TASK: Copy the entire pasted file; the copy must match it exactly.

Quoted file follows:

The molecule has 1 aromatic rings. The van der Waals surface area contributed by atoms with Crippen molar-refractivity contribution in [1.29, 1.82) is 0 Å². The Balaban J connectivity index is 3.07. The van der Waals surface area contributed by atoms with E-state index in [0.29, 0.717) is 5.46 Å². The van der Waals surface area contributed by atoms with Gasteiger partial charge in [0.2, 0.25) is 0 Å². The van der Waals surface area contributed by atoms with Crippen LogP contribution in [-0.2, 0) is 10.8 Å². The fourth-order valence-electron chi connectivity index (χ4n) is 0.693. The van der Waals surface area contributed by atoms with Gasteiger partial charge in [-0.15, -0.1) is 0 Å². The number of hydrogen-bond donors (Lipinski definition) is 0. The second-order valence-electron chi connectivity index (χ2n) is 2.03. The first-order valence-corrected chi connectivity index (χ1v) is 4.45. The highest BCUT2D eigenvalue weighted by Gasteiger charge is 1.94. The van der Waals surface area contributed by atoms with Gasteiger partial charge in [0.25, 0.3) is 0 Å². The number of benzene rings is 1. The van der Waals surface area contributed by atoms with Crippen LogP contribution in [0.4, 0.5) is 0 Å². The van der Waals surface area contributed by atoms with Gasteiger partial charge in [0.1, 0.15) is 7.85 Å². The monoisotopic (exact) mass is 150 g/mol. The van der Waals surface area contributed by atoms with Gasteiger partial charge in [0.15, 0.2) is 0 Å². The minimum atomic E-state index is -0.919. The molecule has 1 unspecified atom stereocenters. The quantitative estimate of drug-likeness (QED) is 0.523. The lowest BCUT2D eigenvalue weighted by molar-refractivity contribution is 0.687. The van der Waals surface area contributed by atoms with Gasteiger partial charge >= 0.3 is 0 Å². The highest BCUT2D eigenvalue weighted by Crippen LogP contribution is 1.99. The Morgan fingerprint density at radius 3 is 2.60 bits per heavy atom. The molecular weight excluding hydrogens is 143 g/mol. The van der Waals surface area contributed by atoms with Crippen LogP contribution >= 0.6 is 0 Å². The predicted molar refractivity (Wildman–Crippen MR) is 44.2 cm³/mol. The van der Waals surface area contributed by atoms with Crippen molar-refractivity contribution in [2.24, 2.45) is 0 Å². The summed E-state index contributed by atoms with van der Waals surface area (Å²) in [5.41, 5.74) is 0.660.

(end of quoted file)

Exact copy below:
The molecule has 1 aromatic rings. The van der Waals surface area contributed by atoms with Crippen molar-refractivity contribution in [1.29, 1.82) is 0 Å². The Balaban J connectivity index is 3.07. The van der Waals surface area contributed by atoms with E-state index in [0.29, 0.717) is 5.46 Å². The van der Waals surface area contributed by atoms with Gasteiger partial charge in [0.2, 0.25) is 0 Å². The van der Waals surface area contributed by atoms with Crippen LogP contribution in [-0.2, 0) is 10.8 Å². The fourth-order valence-electron chi connectivity index (χ4n) is 0.693. The van der Waals surface area contributed by atoms with Gasteiger partial charge in [-0.15, -0.1) is 0 Å². The number of hydrogen-bond donors (Lipinski definition) is 0. The second-order valence-electron chi connectivity index (χ2n) is 2.03. The first-order valence-corrected chi connectivity index (χ1v) is 4.45. The highest BCUT2D eigenvalue weighted by Gasteiger charge is 1.94. The van der Waals surface area contributed by atoms with Gasteiger partial charge in [0.25, 0.3) is 0 Å². The number of benzene rings is 1. The van der Waals surface area contributed by atoms with Crippen LogP contribution in [0.4, 0.5) is 0 Å². The van der Waals surface area contributed by atoms with Gasteiger partial charge in [0.1, 0.15) is 7.85 Å². The monoisotopic (exact) mass is 150 g/mol. The van der Waals surface area contributed by atoms with Gasteiger partial charge in [0.15, 0.2) is 0 Å². The minimum atomic E-state index is -0.919. The molecule has 1 unspecified atom stereocenters. The quantitative estimate of drug-likeness (QED) is 0.523. The lowest BCUT2D eigenvalue weighted by molar-refractivity contribution is 0.687. The van der Waals surface area contributed by atoms with Gasteiger partial charge >= 0.3 is 0 Å². The highest BCUT2D eigenvalue weighted by Crippen LogP contribution is 1.99. The Morgan fingerprint density at radius 3 is 2.60 bits per heavy atom. The molecular weight excluding hydrogens is 143 g/mol. The van der Waals surface area contributed by atoms with Crippen LogP contribution >= 0.6 is 0 Å². The predicted molar refractivity (Wildman–Crippen MR) is 44.2 cm³/mol. The van der Waals surface area contributed by atoms with Crippen molar-refractivity contribution in [2.24, 2.45) is 0 Å². The summed E-state index contributed by atoms with van der Waals surface area (Å²) in [5.41, 5.74) is 0.660.